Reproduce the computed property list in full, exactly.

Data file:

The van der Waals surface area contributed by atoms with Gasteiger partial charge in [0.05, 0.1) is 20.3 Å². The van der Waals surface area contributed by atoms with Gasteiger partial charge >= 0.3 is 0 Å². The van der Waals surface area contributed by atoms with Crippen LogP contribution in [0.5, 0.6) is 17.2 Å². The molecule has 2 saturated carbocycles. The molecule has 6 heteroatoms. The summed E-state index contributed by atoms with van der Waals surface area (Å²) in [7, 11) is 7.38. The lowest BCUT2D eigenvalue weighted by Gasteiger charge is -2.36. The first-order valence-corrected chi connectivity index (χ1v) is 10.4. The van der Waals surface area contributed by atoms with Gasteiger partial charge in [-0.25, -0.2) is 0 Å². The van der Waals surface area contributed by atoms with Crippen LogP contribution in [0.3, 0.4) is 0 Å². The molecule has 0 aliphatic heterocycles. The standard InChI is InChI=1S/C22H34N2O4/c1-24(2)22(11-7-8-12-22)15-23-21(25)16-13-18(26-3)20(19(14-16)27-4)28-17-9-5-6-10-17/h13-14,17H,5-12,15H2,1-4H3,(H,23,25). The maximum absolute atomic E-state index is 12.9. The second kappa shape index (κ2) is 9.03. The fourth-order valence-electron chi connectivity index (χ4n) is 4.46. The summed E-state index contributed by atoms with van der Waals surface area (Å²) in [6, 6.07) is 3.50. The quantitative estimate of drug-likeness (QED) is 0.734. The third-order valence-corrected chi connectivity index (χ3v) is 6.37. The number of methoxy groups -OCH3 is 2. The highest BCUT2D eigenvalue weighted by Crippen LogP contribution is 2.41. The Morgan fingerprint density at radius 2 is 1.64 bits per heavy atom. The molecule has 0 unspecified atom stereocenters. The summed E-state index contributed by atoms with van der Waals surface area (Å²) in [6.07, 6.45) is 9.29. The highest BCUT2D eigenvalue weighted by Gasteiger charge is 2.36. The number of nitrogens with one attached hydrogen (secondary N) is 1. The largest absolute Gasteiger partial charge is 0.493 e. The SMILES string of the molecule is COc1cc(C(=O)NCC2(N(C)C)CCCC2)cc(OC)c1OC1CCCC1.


The van der Waals surface area contributed by atoms with Gasteiger partial charge in [0.05, 0.1) is 20.3 Å². The van der Waals surface area contributed by atoms with Gasteiger partial charge >= 0.3 is 0 Å². The van der Waals surface area contributed by atoms with Crippen LogP contribution in [0.5, 0.6) is 17.2 Å². The molecule has 2 saturated carbocycles. The molecule has 6 heteroatoms. The summed E-state index contributed by atoms with van der Waals surface area (Å²) in [7, 11) is 7.38. The lowest BCUT2D eigenvalue weighted by Gasteiger charge is -2.36. The first-order valence-corrected chi connectivity index (χ1v) is 10.4. The van der Waals surface area contributed by atoms with Gasteiger partial charge in [-0.25, -0.2) is 0 Å². The van der Waals surface area contributed by atoms with Crippen LogP contribution in [0.3, 0.4) is 0 Å². The molecule has 0 aliphatic heterocycles. The standard InChI is InChI=1S/C22H34N2O4/c1-24(2)22(11-7-8-12-22)15-23-21(25)16-13-18(26-3)20(19(14-16)27-4)28-17-9-5-6-10-17/h13-14,17H,5-12,15H2,1-4H3,(H,23,25). The maximum absolute atomic E-state index is 12.9. The second kappa shape index (κ2) is 9.03. The fourth-order valence-electron chi connectivity index (χ4n) is 4.46. The summed E-state index contributed by atoms with van der Waals surface area (Å²) in [6, 6.07) is 3.50. The quantitative estimate of drug-likeness (QED) is 0.734. The third-order valence-corrected chi connectivity index (χ3v) is 6.37. The number of methoxy groups -OCH3 is 2. The highest BCUT2D eigenvalue weighted by Crippen LogP contribution is 2.41. The Morgan fingerprint density at radius 2 is 1.64 bits per heavy atom. The molecule has 0 unspecified atom stereocenters. The summed E-state index contributed by atoms with van der Waals surface area (Å²) in [6.07, 6.45) is 9.29. The highest BCUT2D eigenvalue weighted by Gasteiger charge is 2.36. The number of nitrogens with one attached hydrogen (secondary N) is 1. The largest absolute Gasteiger partial charge is 0.493 e. The SMILES string of the molecule is COc1cc(C(=O)NCC2(N(C)C)CCCC2)cc(OC)c1OC1CCCC1.